Center for Appropriate Dispute Resolution in Special Education (CADRE)
CADRE is funded by OSEP to work with state and local education and early intervention systems, parent centers, families and educators to increase the nation's capacity to effectively resolve special education disputes and improve results for children with disabilities.
CADRE developed the following four Family Guides and the Quick Comparison Chart with the support of OSEP and Parent Leaders from across the country. Each is available in multiple languages.
- Written State Complaints
- Due Process Complaints and Hearing Requests - Part C Procedures
- Due Process Complaints and Hearing Requests - Part B Procedures
More from CADRE
- Part B Dispute Resolution Parent Guides (2014)
- Resources for Family Members
- Playing Nicely Together: Family-Centered Practices to Help Practitioners and Families Work Together
- Continuum of Dispute Resolution Processes and Practices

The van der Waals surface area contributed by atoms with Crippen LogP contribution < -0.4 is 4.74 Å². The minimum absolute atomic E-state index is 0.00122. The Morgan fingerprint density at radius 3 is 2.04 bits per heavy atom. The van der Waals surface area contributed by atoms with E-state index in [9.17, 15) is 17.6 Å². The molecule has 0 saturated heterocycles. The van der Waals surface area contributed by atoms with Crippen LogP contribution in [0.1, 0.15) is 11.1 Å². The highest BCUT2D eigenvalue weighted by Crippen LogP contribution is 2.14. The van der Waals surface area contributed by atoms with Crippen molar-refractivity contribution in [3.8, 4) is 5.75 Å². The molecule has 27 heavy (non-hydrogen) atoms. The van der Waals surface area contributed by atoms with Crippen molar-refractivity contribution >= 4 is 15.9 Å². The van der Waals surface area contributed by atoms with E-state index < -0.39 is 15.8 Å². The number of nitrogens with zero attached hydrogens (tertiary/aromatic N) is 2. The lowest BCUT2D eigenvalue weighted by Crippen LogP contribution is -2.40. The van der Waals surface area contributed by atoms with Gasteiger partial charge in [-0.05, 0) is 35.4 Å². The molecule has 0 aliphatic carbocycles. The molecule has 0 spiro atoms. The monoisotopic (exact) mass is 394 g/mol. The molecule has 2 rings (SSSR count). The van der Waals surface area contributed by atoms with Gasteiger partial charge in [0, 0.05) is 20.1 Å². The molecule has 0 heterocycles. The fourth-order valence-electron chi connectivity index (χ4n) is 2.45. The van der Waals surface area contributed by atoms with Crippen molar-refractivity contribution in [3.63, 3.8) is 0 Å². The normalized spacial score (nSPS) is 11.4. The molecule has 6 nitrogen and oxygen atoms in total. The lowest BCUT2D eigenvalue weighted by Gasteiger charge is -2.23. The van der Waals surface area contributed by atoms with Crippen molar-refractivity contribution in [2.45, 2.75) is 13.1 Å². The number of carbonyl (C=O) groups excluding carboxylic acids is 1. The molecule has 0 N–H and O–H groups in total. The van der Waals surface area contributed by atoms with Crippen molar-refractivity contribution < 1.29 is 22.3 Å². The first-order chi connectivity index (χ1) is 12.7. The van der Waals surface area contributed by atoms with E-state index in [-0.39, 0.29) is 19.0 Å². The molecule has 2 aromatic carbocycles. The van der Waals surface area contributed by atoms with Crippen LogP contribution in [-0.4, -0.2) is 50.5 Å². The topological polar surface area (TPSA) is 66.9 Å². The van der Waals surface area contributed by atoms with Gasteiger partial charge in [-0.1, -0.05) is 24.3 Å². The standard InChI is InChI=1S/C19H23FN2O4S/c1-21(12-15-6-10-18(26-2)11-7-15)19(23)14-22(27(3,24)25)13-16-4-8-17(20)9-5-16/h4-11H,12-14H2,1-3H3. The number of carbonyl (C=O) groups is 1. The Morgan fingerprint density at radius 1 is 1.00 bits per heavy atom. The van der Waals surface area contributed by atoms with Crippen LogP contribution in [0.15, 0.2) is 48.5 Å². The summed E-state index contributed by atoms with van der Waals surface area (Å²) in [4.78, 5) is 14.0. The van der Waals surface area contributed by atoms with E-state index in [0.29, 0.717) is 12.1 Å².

Federal Requirements for Mediation
The Committee is aware that, in States where mediation is being used, litigation has been reduced, and parents and schools have resolved their complaints amicably, making decisions with the child's best interest in mind. It is the Committee's strong preference that mediation become the norm for resolving disputes under IDEA.
In 2004, a reauthorized IDEA strengthened the availability of mediation as an option for resolving individual child complaints by requiring that all states establish and bear the costs of a mediation process for both Part C and Part B, Section 619 programs.
Mediation must be available prior to or after a hearing is requested, and must not delay the hearing process. It is to be a voluntary process, conducted by a qualified and impartial mediator.
Under Part C, the state lead agency may establish its own mediation system for its Infant and Toddler Program or use the mediation system established by the state education agency for Part B.